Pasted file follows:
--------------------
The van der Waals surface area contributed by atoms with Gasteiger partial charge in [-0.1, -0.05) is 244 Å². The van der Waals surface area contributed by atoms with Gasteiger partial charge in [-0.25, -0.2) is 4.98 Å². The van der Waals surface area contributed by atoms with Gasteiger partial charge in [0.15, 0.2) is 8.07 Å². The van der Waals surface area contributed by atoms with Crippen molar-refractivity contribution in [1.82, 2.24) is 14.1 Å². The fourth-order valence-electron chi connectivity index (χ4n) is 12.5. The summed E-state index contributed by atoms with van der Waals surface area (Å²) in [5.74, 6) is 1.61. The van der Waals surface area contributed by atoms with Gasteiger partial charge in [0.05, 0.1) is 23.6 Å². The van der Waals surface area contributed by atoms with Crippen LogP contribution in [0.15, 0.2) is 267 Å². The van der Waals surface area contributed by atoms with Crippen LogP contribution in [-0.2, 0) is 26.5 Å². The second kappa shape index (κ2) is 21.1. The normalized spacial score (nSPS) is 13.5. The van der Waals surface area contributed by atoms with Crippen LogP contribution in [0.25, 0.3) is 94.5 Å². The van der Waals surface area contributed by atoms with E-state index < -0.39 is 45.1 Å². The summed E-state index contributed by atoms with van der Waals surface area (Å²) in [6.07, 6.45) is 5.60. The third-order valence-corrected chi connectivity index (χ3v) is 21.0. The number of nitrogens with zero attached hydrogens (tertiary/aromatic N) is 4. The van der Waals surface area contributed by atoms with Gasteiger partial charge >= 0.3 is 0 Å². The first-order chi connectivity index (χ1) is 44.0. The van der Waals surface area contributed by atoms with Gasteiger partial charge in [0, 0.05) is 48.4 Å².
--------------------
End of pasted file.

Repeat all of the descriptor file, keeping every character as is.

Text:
The van der Waals surface area contributed by atoms with Gasteiger partial charge in [-0.1, -0.05) is 244 Å². The van der Waals surface area contributed by atoms with Gasteiger partial charge in [-0.25, -0.2) is 4.98 Å². The van der Waals surface area contributed by atoms with Gasteiger partial charge in [0.15, 0.2) is 8.07 Å². The van der Waals surface area contributed by atoms with Crippen molar-refractivity contribution in [1.82, 2.24) is 14.1 Å². The fourth-order valence-electron chi connectivity index (χ4n) is 12.5. The summed E-state index contributed by atoms with van der Waals surface area (Å²) in [5.74, 6) is 1.61. The van der Waals surface area contributed by atoms with Gasteiger partial charge in [0.05, 0.1) is 23.6 Å². The van der Waals surface area contributed by atoms with Crippen LogP contribution in [0.15, 0.2) is 267 Å². The van der Waals surface area contributed by atoms with Crippen LogP contribution in [-0.2, 0) is 26.5 Å². The second kappa shape index (κ2) is 21.1. The normalized spacial score (nSPS) is 13.5. The van der Waals surface area contributed by atoms with Crippen LogP contribution in [0.25, 0.3) is 94.5 Å². The van der Waals surface area contributed by atoms with E-state index < -0.39 is 45.1 Å². The summed E-state index contributed by atoms with van der Waals surface area (Å²) in [6.07, 6.45) is 5.60. The third-order valence-corrected chi connectivity index (χ3v) is 21.0. The number of nitrogens with zero attached hydrogens (tertiary/aromatic N) is 4. The van der Waals surface area contributed by atoms with Gasteiger partial charge >= 0.3 is 0 Å². The first-order chi connectivity index (χ1) is 44.0. The van der Waals surface area contributed by atoms with Gasteiger partial charge in [0, 0.05) is 48.4 Å².